Captain America is not a serious scientific film. Nearly every piece of technology is furious hand-waving. Vibranium? Vita-rays? Rocket-powered propellers? The cosmic cube? Awesome, yes, but not real. These, however, are narrative tools, not attempts at hard scientific prediction and therefore not something to be critiqued. What the comic-book-tech of Captain America allows for is an exploration of the ethics of enhancement. Here, more than perhaps any other fictional film I’ve seen, Captain America displays striking balance and nuance – it gets enhancement right.
Based on your knowledge of the film and/or comics, this post may contain *spoilers*, so consider yourself warned. And if you’re looking for review of why it’s a fun movie, A.O. Scott in the NYT captures my sentiments about the film perfectly: pulpy Nazi-punching goodness. Now, on to enhancement!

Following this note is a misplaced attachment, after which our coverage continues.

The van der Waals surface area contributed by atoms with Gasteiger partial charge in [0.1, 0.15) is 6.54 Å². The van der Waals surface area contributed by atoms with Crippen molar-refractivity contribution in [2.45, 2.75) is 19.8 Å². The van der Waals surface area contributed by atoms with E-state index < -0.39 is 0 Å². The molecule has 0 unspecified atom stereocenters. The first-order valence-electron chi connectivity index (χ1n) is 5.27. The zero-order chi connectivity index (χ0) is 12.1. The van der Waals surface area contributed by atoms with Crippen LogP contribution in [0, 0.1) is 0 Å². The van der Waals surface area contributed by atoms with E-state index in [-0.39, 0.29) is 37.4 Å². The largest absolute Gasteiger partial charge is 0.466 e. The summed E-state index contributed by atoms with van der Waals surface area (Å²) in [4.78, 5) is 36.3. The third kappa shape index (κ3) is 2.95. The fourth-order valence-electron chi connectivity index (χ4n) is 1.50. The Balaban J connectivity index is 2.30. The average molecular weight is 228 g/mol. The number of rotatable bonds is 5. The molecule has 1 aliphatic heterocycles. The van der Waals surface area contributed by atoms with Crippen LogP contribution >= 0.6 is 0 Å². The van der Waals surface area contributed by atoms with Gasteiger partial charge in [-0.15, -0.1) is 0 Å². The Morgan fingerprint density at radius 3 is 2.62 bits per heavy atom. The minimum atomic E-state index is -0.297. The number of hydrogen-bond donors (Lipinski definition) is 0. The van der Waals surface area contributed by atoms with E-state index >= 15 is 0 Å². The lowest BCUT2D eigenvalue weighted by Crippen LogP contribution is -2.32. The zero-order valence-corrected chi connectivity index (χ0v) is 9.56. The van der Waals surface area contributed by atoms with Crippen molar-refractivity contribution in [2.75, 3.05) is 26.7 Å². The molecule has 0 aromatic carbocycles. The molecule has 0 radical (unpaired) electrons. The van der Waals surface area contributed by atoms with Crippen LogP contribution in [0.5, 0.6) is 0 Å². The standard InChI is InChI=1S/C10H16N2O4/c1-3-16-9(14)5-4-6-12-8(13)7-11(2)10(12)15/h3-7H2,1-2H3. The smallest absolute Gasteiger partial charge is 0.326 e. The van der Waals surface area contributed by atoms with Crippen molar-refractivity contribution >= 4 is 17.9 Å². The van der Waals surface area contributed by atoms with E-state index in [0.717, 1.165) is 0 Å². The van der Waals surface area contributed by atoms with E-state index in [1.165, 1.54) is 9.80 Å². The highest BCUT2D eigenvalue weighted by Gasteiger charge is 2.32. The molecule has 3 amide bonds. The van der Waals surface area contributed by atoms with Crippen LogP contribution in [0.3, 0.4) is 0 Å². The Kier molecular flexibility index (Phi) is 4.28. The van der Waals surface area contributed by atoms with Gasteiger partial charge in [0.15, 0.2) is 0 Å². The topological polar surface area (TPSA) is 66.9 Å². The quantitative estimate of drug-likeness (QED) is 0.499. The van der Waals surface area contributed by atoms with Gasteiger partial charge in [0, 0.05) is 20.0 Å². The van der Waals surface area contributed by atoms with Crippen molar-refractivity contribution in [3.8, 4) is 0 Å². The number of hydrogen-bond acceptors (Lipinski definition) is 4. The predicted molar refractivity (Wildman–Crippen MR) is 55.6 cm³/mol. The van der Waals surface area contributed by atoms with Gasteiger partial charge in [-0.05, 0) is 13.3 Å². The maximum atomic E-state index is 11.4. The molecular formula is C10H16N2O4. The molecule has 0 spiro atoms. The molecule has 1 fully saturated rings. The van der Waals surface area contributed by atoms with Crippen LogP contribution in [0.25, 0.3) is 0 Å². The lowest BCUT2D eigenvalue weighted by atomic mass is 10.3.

There are three major factors that make the enhancement of Steve Rogers and his crimson domed antithesis, the Red Skull, unique among comic book lore. The first is that Steve Rogers was deliberately enhanced by someone. There is no accident, no crisis-as-catalyst-and-crucible event, no mystic charm, and no superhuman heritage to explain or justify Rogers’ becoming superhuman. Rogers is superhuman because Dr. Abraham Erskine develops a superhuman serum for that express purpose. Here, the science of enhancement is itself portrayed in a positive light. In what seems like every other superhero origin story, powers are acquired through scientific hubris. Be it the unintended consequences of splitting the atom, tinkering with genetics, or trying to access some heretofore unknown dimension, comic book heroes invariably arise by accident. The super serum, the vita-rays, and the outcome of the experiment on Rogers are all a scientific success. They happen precisely the way every person in the room hopes they will. Dr. Erskine is not a madman but a humble, ethical, and brilliant scientist trying to make better people. As such, he looks for the best in the humans he hopes to enhance. In short, Steve Rogers might be the only major superhero who is the result of scientific experimentation going to plan.